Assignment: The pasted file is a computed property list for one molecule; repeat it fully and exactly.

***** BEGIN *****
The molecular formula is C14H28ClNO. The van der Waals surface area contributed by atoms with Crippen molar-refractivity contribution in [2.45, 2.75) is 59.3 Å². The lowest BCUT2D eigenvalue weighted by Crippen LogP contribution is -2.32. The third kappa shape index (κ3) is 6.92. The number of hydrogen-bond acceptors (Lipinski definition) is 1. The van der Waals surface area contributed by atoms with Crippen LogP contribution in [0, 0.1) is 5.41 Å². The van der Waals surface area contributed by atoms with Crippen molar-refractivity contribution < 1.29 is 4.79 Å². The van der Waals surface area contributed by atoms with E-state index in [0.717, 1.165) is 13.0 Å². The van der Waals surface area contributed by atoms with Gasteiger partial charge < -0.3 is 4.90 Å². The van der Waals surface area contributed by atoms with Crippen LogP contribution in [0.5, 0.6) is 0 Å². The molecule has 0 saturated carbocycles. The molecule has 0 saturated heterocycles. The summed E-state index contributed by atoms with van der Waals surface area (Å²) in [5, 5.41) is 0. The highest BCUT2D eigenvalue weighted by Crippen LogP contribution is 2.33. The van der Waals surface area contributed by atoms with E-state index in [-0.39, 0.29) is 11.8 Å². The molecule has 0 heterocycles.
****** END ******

The molecular formula is C14H28ClNO. The van der Waals surface area contributed by atoms with Crippen molar-refractivity contribution in [2.45, 2.75) is 59.3 Å². The lowest BCUT2D eigenvalue weighted by Crippen LogP contribution is -2.32. The third kappa shape index (κ3) is 6.92. The number of hydrogen-bond acceptors (Lipinski definition) is 1. The van der Waals surface area contributed by atoms with Crippen LogP contribution in [0, 0.1) is 5.41 Å². The van der Waals surface area contributed by atoms with Crippen molar-refractivity contribution < 1.29 is 4.79 Å². The van der Waals surface area contributed by atoms with E-state index in [0.717, 1.165) is 13.0 Å². The van der Waals surface area contributed by atoms with Gasteiger partial charge < -0.3 is 4.90 Å². The van der Waals surface area contributed by atoms with Crippen LogP contribution in [0.5, 0.6) is 0 Å². The molecule has 0 saturated carbocycles. The molecule has 0 saturated heterocycles. The summed E-state index contributed by atoms with van der Waals surface area (Å²) in [5, 5.41) is 0. The highest BCUT2D eigenvalue weighted by Crippen LogP contribution is 2.33. The van der Waals surface area contributed by atoms with E-state index in [-0.39, 0.29) is 11.8 Å². The molecule has 0 heterocycles.